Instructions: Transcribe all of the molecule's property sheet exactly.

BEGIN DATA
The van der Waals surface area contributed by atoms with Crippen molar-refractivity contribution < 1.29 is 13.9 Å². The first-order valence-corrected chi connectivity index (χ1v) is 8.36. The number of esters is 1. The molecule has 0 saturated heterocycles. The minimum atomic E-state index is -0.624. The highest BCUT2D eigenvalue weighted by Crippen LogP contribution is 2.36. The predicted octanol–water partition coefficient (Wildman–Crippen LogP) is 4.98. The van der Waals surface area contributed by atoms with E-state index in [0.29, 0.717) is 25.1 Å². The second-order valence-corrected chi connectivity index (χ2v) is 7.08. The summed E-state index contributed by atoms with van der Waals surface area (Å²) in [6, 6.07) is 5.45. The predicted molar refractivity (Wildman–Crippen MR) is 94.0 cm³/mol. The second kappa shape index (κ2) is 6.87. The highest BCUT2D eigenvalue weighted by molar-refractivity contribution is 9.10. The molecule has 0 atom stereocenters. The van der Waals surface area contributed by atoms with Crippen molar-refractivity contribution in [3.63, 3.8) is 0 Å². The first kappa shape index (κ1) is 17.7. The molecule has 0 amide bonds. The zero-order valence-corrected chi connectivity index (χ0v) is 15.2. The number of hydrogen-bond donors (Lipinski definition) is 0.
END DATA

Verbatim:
The van der Waals surface area contributed by atoms with Crippen molar-refractivity contribution < 1.29 is 13.9 Å². The first-order valence-corrected chi connectivity index (χ1v) is 8.36. The number of esters is 1. The molecule has 0 saturated heterocycles. The minimum atomic E-state index is -0.624. The highest BCUT2D eigenvalue weighted by Crippen LogP contribution is 2.36. The predicted octanol–water partition coefficient (Wildman–Crippen LogP) is 4.98. The van der Waals surface area contributed by atoms with E-state index in [0.29, 0.717) is 25.1 Å². The second-order valence-corrected chi connectivity index (χ2v) is 7.08. The summed E-state index contributed by atoms with van der Waals surface area (Å²) in [6, 6.07) is 5.45. The predicted molar refractivity (Wildman–Crippen MR) is 94.0 cm³/mol. The second kappa shape index (κ2) is 6.87. The highest BCUT2D eigenvalue weighted by molar-refractivity contribution is 9.10. The molecule has 0 atom stereocenters. The van der Waals surface area contributed by atoms with Crippen molar-refractivity contribution in [3.63, 3.8) is 0 Å². The first kappa shape index (κ1) is 17.7. The molecule has 0 amide bonds. The zero-order valence-corrected chi connectivity index (χ0v) is 15.2. The number of hydrogen-bond donors (Lipinski definition) is 0.